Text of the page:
Monday, November 30, 2009

Five Winter Chores for the Summer Garden

(crossposted at BlogHer)

This morning started with bright sunshine for me and I was reminded that this is the perfect time of year to get those final garden chores done to insure a successful growing season next year. (Please to ignore that this year was a disaster). Whenever it is dry and the soil can be seen and worked, we owe it to ourselves to spend a little time outdoors.

What can be done if our gardens are not actively growing?

First we can continue to weed. I've found that the most persistant weeds are often the only visible growth in the winter garden -which makes this an ideal time to attack them. These weeds tend to have root systems that encourage additional growth when damaged, so digging a small clump of soil around each weed and throwing the entire thing away is the most effective weed control. DO NOT COMPOST these clumps. They have persistence in their genes and will likely survive even the hottest compost pile.

Second, we can add amendments. Many garden centers and home improvement stores will have compost and soil additives on sale to clear out for the winter months. Now is great time to empty your own compost bins and add additional organic material to your beds. These can act as additional winter mulch in colder regions-insulating the roots of perennial plants- while in warmer climates they will be available for your winter gardening use.

Third, we can do cleaning and maintenance on our garden tools. When the weather outside is frightful, spend some time indoors cleaning, sharpening, and tuning your garden tools. Make sure all metal tools are free from rust, lightly oiled and all cutting edges are sharp NOW. If any tool needs to be repaired or replaced, start making that list now.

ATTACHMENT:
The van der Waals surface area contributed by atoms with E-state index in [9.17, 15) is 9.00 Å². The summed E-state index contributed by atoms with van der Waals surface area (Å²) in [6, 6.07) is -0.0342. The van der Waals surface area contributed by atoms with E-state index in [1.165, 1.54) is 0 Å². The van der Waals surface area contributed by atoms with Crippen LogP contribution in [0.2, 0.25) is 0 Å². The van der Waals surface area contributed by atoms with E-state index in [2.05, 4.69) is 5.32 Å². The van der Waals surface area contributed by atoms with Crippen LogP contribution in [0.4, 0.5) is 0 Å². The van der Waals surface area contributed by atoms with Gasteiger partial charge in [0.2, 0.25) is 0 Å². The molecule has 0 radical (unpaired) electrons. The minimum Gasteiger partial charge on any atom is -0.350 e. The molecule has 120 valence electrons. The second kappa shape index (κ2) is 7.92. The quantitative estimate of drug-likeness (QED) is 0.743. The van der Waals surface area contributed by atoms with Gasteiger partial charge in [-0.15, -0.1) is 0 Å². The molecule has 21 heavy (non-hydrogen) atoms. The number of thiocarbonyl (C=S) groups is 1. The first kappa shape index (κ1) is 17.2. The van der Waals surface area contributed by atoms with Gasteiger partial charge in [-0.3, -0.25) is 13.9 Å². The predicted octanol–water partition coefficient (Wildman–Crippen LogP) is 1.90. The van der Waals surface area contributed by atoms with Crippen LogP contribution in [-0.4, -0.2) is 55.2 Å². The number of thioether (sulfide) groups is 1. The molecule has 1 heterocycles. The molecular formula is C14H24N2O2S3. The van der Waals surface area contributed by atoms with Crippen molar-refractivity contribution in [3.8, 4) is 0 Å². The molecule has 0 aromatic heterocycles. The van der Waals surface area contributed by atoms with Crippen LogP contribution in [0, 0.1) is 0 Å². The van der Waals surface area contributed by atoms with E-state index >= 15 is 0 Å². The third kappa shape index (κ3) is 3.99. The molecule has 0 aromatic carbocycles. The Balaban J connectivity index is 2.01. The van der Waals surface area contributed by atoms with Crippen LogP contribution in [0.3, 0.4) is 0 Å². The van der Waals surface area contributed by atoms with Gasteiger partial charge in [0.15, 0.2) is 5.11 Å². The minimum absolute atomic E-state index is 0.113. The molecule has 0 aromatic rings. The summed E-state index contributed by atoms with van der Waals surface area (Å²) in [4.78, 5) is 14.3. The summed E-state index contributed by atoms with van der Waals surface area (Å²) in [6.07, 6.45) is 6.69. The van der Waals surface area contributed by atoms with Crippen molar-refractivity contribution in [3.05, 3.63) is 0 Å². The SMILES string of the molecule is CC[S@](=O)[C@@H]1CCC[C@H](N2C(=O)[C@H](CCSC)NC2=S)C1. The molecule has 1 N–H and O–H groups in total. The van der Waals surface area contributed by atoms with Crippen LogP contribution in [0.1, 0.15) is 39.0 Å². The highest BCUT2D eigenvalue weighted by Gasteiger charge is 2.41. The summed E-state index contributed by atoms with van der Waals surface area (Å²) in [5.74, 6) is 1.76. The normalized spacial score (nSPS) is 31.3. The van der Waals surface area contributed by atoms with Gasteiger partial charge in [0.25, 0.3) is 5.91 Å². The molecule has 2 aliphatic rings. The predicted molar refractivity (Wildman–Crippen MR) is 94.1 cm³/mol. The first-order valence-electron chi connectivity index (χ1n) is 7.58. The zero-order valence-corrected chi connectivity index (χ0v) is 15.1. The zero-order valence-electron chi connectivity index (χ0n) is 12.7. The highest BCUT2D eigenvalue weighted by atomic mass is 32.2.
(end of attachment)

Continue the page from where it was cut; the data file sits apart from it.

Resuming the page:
Fourth, look back on the growing season past. What were the successes this year? What flowers and plants do you want to make sure to grow next year? What were your failures and how will you try to avoid repeating those? Did you fall prey to the home center's eagerness to display plants and get things in the ground too early? Did you not notice insect or disease damage quickly enough? A little introspection on the year is a great learning tool.

Finally, begin to plan for next year. With last year's notes fresh in your mind, grab a calendar and begin to plan for next year. Make notes on when to plant -not too early, not too late. Winter months can be spent paging through the seed and plant catalogs, planning your garden year. But get the basics set now.

What others are doing in their gardens:

Margaret Roach reminded us that Conifers Are Forever (not just for the holidays).

The Dirt pointed to an interesting way to fight climate change: turn the Australian and Saharan Desert into forests.

Daisy the Groundskeeper at Compost Happens is still searching for The Fabled Fairies of Thanksgiving. (this made me laugh).

Emma from Coopette has a dilemma. She has discovered that teabags are not 100% compostable anymore (having a fine plastic mesh to keep the bags from breaking) and must decide what to do in the future. Did you know that your tea bag isn't completely breaking down in the compost?

Nelumbo, a girl growing Southern, expanded her own compost piles this fall (good time to do so) and wrote the details as a basic tutorial.

Kate of High Altitude Gardening shared some of the best of her holiday indoor flowering plants.

The Inadvertent Gardener threw in the towel and threw out the plant.

What gardening plans do you have for the next few weeks?

I also blog at: Weight for Deb and BlogHer on Wednesdays and Saturdays.

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